Professor Mary Cameron
of Medical Entomology
Mary Cameron is a Professor of Medical Entomology in the Department of Disease Control with over 30 years of experience in delivering international level field and laboratory research focusing on the surveillance and control of a wide range of vector-borne diseases, particularly leishmaniasis. Mary obtained a BSc in Zoology from Bedford College, University of London, in 1983, and a PhD in Entomology in 1987. She originally joined the Department of Entomology at LSHTM as a research student in 1984, to study pheromone-elicited oviposition behaviour of mosquitoes, and later investigated the role of phlebotomine sandflies in transmission of disease. In 1990, she left LSHTM to take up a post-doc position at the University of Oxford studying the effect of nitrogen on the feeding behaviour of the pea aphid. This led to a one-year ecological study on sandfly/plant/aphid interactions in Peru, to complement an intense longitudinal study of the epidemiology of Andean Cutaneous Leishmaniasis carried out by the host institution, and her later appointment at the Liverpool School of Tropical Medicine as a Research Fellow, studying the effect of natural sugar and amino acid sources on sandfly behaviour and the development of Leishmania. In 1995, Mary re-joined LSHTM and has developed strong collaborative networks on NTDs in multiple disease endemic countries. Her role in current leishmaniasis research projects include: Principal Investigator (PI) of SPEAK India (a consortium conducting operational research to sustain VL elimination in the Indian Subcontinent – see https://speakindia.org.in/), Co-PI of the BBSRC Gnatwork network (conducting research on sandflies, biting midges and blackflies – see https://www.gnatwork.ac.uk/about/the-gnatwork) and a project supervisor of Euroleish (http://www.euroleish.net/projects).
Mary is also a Member of the WHO Regional Technical Advisory Group to support the Kala-azar elimination programme in the South-East Asia Region, a Fellow of The Royal Entomological Society, and is Editor-in-Chief of the journal Medical and Veterinary Entomology.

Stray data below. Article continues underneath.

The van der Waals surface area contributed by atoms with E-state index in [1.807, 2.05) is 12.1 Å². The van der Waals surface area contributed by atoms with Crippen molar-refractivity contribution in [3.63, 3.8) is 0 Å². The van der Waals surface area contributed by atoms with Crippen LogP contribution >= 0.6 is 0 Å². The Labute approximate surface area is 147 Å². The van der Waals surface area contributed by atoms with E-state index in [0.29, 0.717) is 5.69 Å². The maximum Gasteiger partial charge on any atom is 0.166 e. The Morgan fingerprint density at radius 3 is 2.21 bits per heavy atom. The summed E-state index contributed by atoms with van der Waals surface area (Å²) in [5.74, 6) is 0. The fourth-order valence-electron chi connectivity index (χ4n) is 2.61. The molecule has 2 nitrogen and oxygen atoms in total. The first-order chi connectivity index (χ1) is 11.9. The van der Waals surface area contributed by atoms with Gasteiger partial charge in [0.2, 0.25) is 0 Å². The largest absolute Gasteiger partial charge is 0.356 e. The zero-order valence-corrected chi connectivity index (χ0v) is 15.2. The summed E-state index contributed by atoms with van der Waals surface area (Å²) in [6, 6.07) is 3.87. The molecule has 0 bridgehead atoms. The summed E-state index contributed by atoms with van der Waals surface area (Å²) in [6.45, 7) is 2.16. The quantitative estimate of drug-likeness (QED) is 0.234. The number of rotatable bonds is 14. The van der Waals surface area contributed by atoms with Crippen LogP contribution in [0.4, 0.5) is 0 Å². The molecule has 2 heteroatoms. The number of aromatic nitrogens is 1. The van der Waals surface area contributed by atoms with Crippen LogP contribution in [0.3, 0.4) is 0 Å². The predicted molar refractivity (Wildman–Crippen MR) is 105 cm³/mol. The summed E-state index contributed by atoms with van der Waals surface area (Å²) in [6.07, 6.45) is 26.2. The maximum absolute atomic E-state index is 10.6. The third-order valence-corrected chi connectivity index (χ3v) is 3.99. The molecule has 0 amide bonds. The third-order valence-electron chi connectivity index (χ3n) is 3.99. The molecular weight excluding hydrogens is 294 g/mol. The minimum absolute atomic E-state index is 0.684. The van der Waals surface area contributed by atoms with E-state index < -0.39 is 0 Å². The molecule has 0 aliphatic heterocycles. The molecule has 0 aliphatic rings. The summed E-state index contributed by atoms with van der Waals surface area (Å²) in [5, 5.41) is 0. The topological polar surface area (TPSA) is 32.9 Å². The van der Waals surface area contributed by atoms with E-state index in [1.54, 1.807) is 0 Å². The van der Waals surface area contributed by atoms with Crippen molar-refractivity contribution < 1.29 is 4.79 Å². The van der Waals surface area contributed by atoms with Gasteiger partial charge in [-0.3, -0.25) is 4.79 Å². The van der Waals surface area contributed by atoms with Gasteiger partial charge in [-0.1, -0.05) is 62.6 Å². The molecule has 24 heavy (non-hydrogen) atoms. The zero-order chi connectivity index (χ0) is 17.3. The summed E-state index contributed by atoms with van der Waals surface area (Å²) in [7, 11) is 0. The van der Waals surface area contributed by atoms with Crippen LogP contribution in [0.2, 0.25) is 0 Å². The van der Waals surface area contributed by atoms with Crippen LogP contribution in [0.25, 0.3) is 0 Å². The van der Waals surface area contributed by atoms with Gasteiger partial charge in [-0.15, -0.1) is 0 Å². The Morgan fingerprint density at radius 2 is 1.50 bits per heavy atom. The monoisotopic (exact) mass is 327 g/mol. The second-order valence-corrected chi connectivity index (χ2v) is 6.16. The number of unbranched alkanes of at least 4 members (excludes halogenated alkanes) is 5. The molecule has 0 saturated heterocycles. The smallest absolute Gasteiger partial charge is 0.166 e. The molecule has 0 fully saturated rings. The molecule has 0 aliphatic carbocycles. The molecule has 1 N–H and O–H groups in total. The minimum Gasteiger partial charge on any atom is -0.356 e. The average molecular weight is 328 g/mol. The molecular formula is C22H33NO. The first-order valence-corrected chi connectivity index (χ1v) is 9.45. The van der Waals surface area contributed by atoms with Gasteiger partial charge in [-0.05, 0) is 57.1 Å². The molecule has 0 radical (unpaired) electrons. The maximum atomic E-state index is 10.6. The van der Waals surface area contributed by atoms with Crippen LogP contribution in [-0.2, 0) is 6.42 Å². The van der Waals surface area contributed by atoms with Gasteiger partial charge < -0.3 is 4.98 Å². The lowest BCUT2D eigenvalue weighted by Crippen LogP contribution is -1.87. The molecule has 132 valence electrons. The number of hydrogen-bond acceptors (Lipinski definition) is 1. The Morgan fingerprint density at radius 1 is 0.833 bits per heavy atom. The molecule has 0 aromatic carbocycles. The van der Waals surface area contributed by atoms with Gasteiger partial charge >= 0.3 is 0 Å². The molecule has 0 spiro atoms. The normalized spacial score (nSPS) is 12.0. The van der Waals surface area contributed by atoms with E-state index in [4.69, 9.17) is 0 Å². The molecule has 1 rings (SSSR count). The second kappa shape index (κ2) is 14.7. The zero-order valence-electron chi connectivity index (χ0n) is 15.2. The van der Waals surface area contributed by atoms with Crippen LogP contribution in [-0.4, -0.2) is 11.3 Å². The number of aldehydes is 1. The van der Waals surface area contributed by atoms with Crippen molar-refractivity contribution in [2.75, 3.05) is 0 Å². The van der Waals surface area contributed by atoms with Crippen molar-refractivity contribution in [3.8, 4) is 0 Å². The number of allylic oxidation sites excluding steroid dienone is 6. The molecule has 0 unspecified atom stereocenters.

Mary was the Programme Director for MSc Medical Entomology for Disease Control (http://www.lshtm.ac.uk/study/masters/msbcdv.html) and MSc Medical Parasitology (http://www.lshtm.ac.uk/study/masters/msmp.html) for 13 years until Dec 2017. At present, she is a MSc module organiser (Core Parasitology and Entomology), a Personal Tutor, supervises MSc projects, and supervises several research students.
- Giorgia Dalla Libera Marchiori (LSHTM, 2018-) ‘Developing and evaluating new tools to study Leishmania transmission from sandflies.’
- Shannon McIntyre (LSHTM, 2018-) ‘The feasibility and potential scalability of xenomonitoring as a tool for passive surveillance of VL to be used in a post-elimination setting.’
- Laura Jones (LSHTM, 2017-) ‘Mosquitoes in the “Endless City”: understanding how urbanisation will influence vector populations.’
- Ian Banks (LSHTM, 2011-2014) ‘Assessing the impact of black soldier fly (Hermetia illucens) larvae on faecal reduction in pit latrines’. Viva held on 28/7/14.
- Seth Irish (LSHTM, 2008-2012) ‘Development of an optimum trapping method for the surveillance of Culex mosquito vectors’. Viva held on 16/10/12.
- Emma Weeks (LSHTM, 2007-2011) ‘Identification of semiochemicals for bed bug, Cimex lectularius (Cimicidae), monitoring and potential control’. Viva held on 1/4/11.
- April Hari Wardhana (LSHTM, 2006-2010) ‘Genetic mapping of Chrysomya bezziana in Indonesia using morphology and mitochondria DNA analysis’. Viva held on 13/10/10.
- Amanda Skelton (LSHTM, University of London 2001-2005, (funded by BBSRC, co-supervised by Prof. J.A. Pickett FRS, IACR-Rothamsted). ‘Chemical Ecology of Medically and Veterinary Important Mites’. Viva held on 26/11/05.
- Sarah Moore, formerly Pettifor (LSHTM, University of London, 2001-2005). ‘A methodology for developing plant based biocides against Anopheles mosquitoes. Viva held on 22/08/05.
Presently, Mary leads or collaborates on the followingprojects: 1) a Bill and Melinda Gates Funded grant to establish the consortium SPEAK India https://www.speakindia.org.in/: “Breaking transmission of VL in India: progressing beyond elimination as a public health problem”, 2) a BBSRC GCRF network: The gnatwork: building capacity for research on neglected tropical vectors, -: CLEANED :-3) a Marie Curie – Initial Training Network (ITN): “Control of leishmaniasis, from bench to bedside and field” (EUROLEISH-NET) (Jan 2015-Dec 2018) - the training programme will bring together public and private centres of excellence in Europe, Africa, South America and Asia to fill the current knowledge gaps and develop innovative methods contributing to the control of leishmaniasis, 4) a Science Without Borders project to develop a xenomonitoring system for lymphatic filariasis elimination in Recife, Brazil, 2015-2018, and 5) a BBSRC studentship (fully funded): ‘Mosquitoes in the “Endless City”: understanding how urbanisation will influence vector populations’ (2017-2021, Principal Supervisor: Dr Simon Carpenter, The Pirbright Institute, University Supervisor: Prof Mary Cameron, LSHTM).